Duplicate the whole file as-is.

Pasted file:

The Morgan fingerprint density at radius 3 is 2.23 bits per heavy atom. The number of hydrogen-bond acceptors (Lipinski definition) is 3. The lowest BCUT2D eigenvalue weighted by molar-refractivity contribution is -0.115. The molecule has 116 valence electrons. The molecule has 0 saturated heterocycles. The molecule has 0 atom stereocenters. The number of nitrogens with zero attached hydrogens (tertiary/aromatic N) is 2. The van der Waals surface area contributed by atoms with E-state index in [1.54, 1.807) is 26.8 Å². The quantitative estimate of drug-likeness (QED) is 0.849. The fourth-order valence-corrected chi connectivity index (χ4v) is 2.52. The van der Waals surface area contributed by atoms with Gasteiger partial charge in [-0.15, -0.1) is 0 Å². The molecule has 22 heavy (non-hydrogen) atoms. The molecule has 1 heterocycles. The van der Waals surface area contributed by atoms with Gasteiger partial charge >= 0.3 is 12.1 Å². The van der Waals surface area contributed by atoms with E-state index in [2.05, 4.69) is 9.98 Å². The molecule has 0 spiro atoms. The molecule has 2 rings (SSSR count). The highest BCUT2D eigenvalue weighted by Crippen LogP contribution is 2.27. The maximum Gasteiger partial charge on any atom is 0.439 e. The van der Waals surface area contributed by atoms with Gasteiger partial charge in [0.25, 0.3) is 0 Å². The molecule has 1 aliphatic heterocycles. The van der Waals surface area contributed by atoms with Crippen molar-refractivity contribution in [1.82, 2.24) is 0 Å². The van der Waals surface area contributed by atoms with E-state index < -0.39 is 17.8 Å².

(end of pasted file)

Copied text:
The Morgan fingerprint density at radius 3 is 2.23 bits per heavy atom. The number of hydrogen-bond acceptors (Lipinski definition) is 3. The lowest BCUT2D eigenvalue weighted by molar-refractivity contribution is -0.115. The molecule has 116 valence electrons. The molecule has 0 saturated heterocycles. The molecule has 0 atom stereocenters. The number of nitrogens with zero attached hydrogens (tertiary/aromatic N) is 2. The van der Waals surface area contributed by atoms with E-state index in [1.54, 1.807) is 26.8 Å². The quantitative estimate of drug-likeness (QED) is 0.849. The fourth-order valence-corrected chi connectivity index (χ4v) is 2.52. The van der Waals surface area contributed by atoms with Gasteiger partial charge in [-0.15, -0.1) is 0 Å². The molecule has 22 heavy (non-hydrogen) atoms. The molecule has 1 heterocycles. The van der Waals surface area contributed by atoms with Gasteiger partial charge >= 0.3 is 12.1 Å². The van der Waals surface area contributed by atoms with E-state index in [2.05, 4.69) is 9.98 Å². The molecule has 0 spiro atoms. The molecule has 2 rings (SSSR count). The highest BCUT2D eigenvalue weighted by Crippen LogP contribution is 2.27. The maximum Gasteiger partial charge on any atom is 0.439 e. The van der Waals surface area contributed by atoms with Gasteiger partial charge in [0.25, 0.3) is 0 Å². The molecule has 1 aliphatic heterocycles. The van der Waals surface area contributed by atoms with Crippen molar-refractivity contribution in [1.82, 2.24) is 0 Å². The van der Waals surface area contributed by atoms with E-state index < -0.39 is 17.8 Å².